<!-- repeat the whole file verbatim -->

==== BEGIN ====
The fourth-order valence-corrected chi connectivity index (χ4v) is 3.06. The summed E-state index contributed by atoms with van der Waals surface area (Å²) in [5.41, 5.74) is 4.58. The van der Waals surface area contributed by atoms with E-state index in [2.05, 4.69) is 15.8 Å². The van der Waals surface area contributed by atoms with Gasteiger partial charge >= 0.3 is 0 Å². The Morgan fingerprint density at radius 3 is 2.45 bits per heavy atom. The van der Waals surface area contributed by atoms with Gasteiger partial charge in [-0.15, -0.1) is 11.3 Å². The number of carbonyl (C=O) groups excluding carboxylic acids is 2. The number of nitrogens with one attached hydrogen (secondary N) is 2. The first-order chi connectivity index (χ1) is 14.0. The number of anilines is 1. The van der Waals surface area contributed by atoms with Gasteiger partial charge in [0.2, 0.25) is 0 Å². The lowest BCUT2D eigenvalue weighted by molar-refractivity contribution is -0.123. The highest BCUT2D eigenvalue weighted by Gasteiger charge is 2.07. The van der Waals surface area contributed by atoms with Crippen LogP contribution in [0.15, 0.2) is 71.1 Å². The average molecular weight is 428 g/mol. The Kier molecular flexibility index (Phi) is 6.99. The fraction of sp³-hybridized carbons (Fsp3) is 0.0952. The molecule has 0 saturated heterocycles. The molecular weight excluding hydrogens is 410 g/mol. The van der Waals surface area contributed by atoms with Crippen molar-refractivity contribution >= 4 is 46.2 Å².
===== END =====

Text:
The fourth-order valence-corrected chi connectivity index (χ4v) is 3.06. The summed E-state index contributed by atoms with van der Waals surface area (Å²) in [5.41, 5.74) is 4.58. The van der Waals surface area contributed by atoms with E-state index in [2.05, 4.69) is 15.8 Å². The van der Waals surface area contributed by atoms with Gasteiger partial charge >= 0.3 is 0 Å². The Morgan fingerprint density at radius 3 is 2.45 bits per heavy atom. The van der Waals surface area contributed by atoms with Gasteiger partial charge in [-0.15, -0.1) is 11.3 Å². The number of carbonyl (C=O) groups excluding carboxylic acids is 2. The number of nitrogens with one attached hydrogen (secondary N) is 2. The first-order chi connectivity index (χ1) is 14.0. The number of anilines is 1. The van der Waals surface area contributed by atoms with Gasteiger partial charge in [0.2, 0.25) is 0 Å². The lowest BCUT2D eigenvalue weighted by molar-refractivity contribution is -0.123. The highest BCUT2D eigenvalue weighted by Gasteiger charge is 2.07. The van der Waals surface area contributed by atoms with Crippen LogP contribution in [0.15, 0.2) is 71.1 Å². The average molecular weight is 428 g/mol. The Kier molecular flexibility index (Phi) is 6.99. The fraction of sp³-hybridized carbons (Fsp3) is 0.0952. The molecule has 0 saturated heterocycles. The molecular weight excluding hydrogens is 410 g/mol. The van der Waals surface area contributed by atoms with Crippen molar-refractivity contribution >= 4 is 46.2 Å².